Today’s Veterinary Business Staff
Two new oral medications — one for the control of seizures in dogs with idiopathic epilepsy and the other for the treatment of canine lymphoma — have received conditional approval from the U.S. Food and Drug Administration.
The epilepsy drug, KBroVet-CA1 (potassium bromide chewable tablets), was developed by Pegasus Laboratories Inc., a contract manufacturer and the maker of the PRN Pharmacal brand of veterinary medications.
Given daily, KBroVet-CA1 will be available by prescription only. The active ingredient, potassium bromide, is a halide salt, according to a Freedom of Information Summary, “and when the salt passes through neuronal channels, it hyperpolarizes neuronal membranes and stabilizes the neurons. This reduces the likelihood of a seizure.”
Pegasus is headquartered in Pensacola, Florida.
Meanwhile, Anivive Lifesciences Inc. of Long Beach, California, earned the go-ahead for Laverdia-CA1 (verdinexor tablets), which the FDA described as the first conditionally approved oral treatment for dogs with lymphoma. An injectable lymphoma drug, VetDC’s Tanovea-CA1, was similarly approved in 2016.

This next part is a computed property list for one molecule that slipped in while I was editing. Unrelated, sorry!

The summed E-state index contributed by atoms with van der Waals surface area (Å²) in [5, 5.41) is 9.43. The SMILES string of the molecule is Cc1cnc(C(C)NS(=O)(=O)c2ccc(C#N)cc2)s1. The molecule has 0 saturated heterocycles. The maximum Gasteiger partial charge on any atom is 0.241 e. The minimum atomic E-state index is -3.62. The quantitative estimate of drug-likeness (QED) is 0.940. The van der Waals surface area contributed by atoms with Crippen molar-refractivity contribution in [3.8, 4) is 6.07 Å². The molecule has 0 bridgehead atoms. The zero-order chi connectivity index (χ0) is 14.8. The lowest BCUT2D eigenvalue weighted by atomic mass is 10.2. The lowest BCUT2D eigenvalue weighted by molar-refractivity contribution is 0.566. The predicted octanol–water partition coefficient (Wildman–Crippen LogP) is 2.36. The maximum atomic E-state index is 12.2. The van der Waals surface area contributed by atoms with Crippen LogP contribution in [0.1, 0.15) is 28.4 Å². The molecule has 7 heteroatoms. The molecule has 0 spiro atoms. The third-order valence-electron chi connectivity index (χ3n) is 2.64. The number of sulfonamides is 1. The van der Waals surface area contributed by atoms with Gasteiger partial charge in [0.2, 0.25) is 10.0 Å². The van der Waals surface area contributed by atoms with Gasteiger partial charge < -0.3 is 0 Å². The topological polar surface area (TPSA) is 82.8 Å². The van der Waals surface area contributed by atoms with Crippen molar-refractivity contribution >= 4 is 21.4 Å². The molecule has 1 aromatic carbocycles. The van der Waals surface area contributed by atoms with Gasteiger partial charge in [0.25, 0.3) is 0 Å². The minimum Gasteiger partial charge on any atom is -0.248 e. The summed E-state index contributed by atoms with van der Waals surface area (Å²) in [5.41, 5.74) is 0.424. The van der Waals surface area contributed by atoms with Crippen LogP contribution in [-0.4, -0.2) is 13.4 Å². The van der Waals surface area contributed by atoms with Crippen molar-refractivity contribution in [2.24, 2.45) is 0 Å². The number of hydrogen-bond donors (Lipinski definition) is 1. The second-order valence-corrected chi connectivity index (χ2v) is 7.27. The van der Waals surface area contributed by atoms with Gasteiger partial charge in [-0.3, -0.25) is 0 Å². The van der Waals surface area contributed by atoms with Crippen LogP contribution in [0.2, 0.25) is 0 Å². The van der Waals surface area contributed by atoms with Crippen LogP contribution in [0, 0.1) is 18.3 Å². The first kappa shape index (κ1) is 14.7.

Laverdia-CA1 should be administered twice a week, according to the FDA. The medication is expected to hit the veterinary market this spring, Anivive reported on its website.
“Lymphoma is a devastating cancer in dogs, with few FDA-approved treatments available,” said Steven M. Solomon, DVM, MPH, director of the FDA’s Center for Veterinary Medicine.
The conditional approvals followed a move by Congress in 2018 to expand opportunities for veterinary drug developers.
“Conditional approval allows veterinarians to access needed treatments while the drug company collects additional effectiveness data, such as through trials with client-owned dogs,” the FDA noted. “The company then has up to five years to complete effectiveness studies to support a full approval.”
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